Off-Script With Sohla

Sohla's All-in-One Guide to the Ultimate Pound Cake

January  4, 2021

Every month, in Off-Script With Sohla, pro chef and flavor whisperer Sohla El-Waylly will introduce you to a must-know cooking technique—and then teach you how to detour it toward new adventures.


Growing up, my mother always had a loaf of Sara Lee pound cake in the freezer. I don't remember it ever getting thawed. We'd carve off thin pieces and eat them quickly while still frozen, dense, and chewy. I loved the sticky crust and how cleanly the tight, tender crumb sliced.

This recipe bakes up just as delicate, has a thick brown crust, and is enriched with sour cream and an extra yolk. All the butter ensures that it will stay moist on your counter for days—but I still prefer it frozen, so the crust is jammy and soft, sticking to my fingers while I devour a sliver.

Because baking is a science, you must adhere to the core recipe. If you swap Greek yogurt in place of the sour cream, your pound cake will bake up dry. If you use brown sugar in place of white, the increased acidity will affect the rise. If you replace the butter (which naturally contains a bit of water) with something like olive or coconut oil (which are pure fats), your batter will look broken and bake up greasy.

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Top Comment:
“A good pound cake is an awesome dessert that keeps in the freezer and is ready when you are! Keep those videos coming! (Maybe you could calibrate your oven and avoid disappointment - cuz you deserve it!)”
— Katie W.
Comment

But don't fret! I'm going to show you when to follow the course and where it's safe to meander, so you've got the confidence to take pound cake off-script.

When this pound cake batter is mixed correctly, it’s stable enough to handle a few extra folds, so you can stir in blueberries, chopped nuts, cocoa powder, matcha, and more. You can change the flavor by stirring citrus zest or almond extract into the sour cream, topping the cake with a crumb, or adding a swirl of jam. Make it your own.

Behold: the greatest afternoon pick-me-up of all time. Photo by James Ransom. Prop Stylist: Megan Hedgpeth. Food Stylist: Sam Seneviratne.

For Good Measure

Fluffy ingredients, like flour and other starches, can compact in a measuring cup, so one person's cup of flour can weigh more or less than someone else’s. That's why it's best to use a scale. But you can still have excellent baking success without one; just take extra care when measuring.

When measuring flour by volume, I first whisk it up (in the container or bag) before spooning it into my cup until heaped. Then I'll level it off with an offset spatula or butter knife. With thick ingredients like sour cream, be sure to give the full cup a few taps on the counter to ensure it's lightly packed.

Take Off The Chill

Using room-temperature butter, eggs, and sour cream is crucial in achieving fluffy, tender greatness. Room-temperature butter is flexible, allowing it to expand with air as you cream it with the sugar. With a stand mixer, you might be tempted to slam some cold butter around with a paddle and, while it will get creamy, it will never gain the same volume as softened butter. This volume is game-changing because, even though there is baking powder in this cake, most of the lift comes from the air whipped into the butter.

Cake batter is an emulsion, a blend of two things that don't want to mingle. Butter is mostly fat, while eggs and sour cream are mostly water, so they need a little coaxing to get along. Room-temperature ingredients encourage everyone to play nice. If your batter looks curdled after adding your eggs, somebody was too cold. Let the mixture sit on the counter for a bit, then try and mix again.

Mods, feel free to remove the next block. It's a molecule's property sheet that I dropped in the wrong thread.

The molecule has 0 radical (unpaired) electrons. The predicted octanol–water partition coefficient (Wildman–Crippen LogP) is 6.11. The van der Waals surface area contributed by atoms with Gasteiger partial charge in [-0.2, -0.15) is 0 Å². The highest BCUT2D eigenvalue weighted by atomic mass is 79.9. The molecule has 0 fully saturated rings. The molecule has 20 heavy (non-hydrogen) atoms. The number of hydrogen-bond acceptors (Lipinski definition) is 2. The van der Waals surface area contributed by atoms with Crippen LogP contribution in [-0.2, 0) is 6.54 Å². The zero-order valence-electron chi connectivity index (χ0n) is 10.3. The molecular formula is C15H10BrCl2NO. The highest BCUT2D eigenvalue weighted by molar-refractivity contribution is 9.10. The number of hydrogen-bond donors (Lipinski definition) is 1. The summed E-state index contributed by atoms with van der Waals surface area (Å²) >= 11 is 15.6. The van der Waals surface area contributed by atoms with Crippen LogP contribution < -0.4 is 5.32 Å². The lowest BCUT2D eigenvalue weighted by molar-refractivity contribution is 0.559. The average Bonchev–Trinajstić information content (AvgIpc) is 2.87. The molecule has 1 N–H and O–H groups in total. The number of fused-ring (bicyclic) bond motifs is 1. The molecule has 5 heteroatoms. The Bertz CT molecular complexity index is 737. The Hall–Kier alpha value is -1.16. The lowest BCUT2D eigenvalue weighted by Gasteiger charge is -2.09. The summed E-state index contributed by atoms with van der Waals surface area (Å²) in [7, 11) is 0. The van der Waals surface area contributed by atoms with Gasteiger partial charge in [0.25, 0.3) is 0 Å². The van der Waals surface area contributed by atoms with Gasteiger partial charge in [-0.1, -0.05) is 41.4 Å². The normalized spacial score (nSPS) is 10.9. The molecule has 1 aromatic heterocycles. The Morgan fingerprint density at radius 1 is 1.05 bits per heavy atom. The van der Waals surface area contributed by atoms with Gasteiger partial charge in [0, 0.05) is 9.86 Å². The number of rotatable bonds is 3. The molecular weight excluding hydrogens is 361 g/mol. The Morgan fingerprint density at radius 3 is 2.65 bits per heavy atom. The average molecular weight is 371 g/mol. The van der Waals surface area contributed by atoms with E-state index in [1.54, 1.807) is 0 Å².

My preferred way to temper the eggs, butter, and sour cream is to set them out the night before. If you're not comfortable leaving dairy out for that long (or live somewhere very cold), the microwave is your best friend. Zap your butter and sour cream in five-second increments, flipping the stick of butter and stirring the sour cream after every blast, so it heats evenly. To gently warm cold eggs, I'll put them in a big bowl of warm tap water for about 15 minutes.

Pick & Prep You Pan

Not all loaf pans are created equal—a metal loaf pan conducts heat faster than a glass one, resulting in a higher rise and more golden crust. That first hit of heat is a pivotal pound cake moment: The air trapped in the batter needs to expand and lift the cake before it sets; the baking powder reacts to the heat and produces essential bubblage. Avoid glass pans—they only lead to a dense, greasy cake.

Once you've got your metal loaf pan, skip the parchment and instead smear on a thick layer of softened butter. This will ensure a clean release from the pan and encourage browning for a toasty crust.

Scrape, Scrape, Scrape

Room-temperature butter will look creamy after a few minutes of paddling, but keep mixing. With more time, the butter and sugar will become feathery and light. This is where the pound cake gets its fluff, so don't rush it. The mixture should be lightened in color and look almost like buttercream frosting.

While mixing, you must stop the mixer, scrape the paddle, and scrape the bowl. Repeatedly! At least once while creaming the butter, after each egg, and at the end to bring it all together. Even if you have a paddle with a bowl scraper attached, you still have to stop and scrape the paddle itself. This is the only way to make sure every spec of the batter is fluffy-city! All you need is one bit of dense, uncreamed batter to create holes and tunnels in your cakes (aka a butter bomb). I know this seems like a fussy step, but it's the difference between a good cake and a great one.

Fill the Pan & Bake

This batter is super thick, which is excellent for mix-ins, but needs some assistance to snuggly fill every corner of the pan. When I tested this recipe, some loaves had big holes where the batter didn't settle. To avoid this, after adding the batter, give the pan a few firm taps against the counter, then swirl into it with a butter knife or offset spatula. This will knock out any air pockets and make sure the batter evenly sinks into the pan. A final score down the middle with a wet butter knife makes sure the cake splits right down the center as it rises and bakes.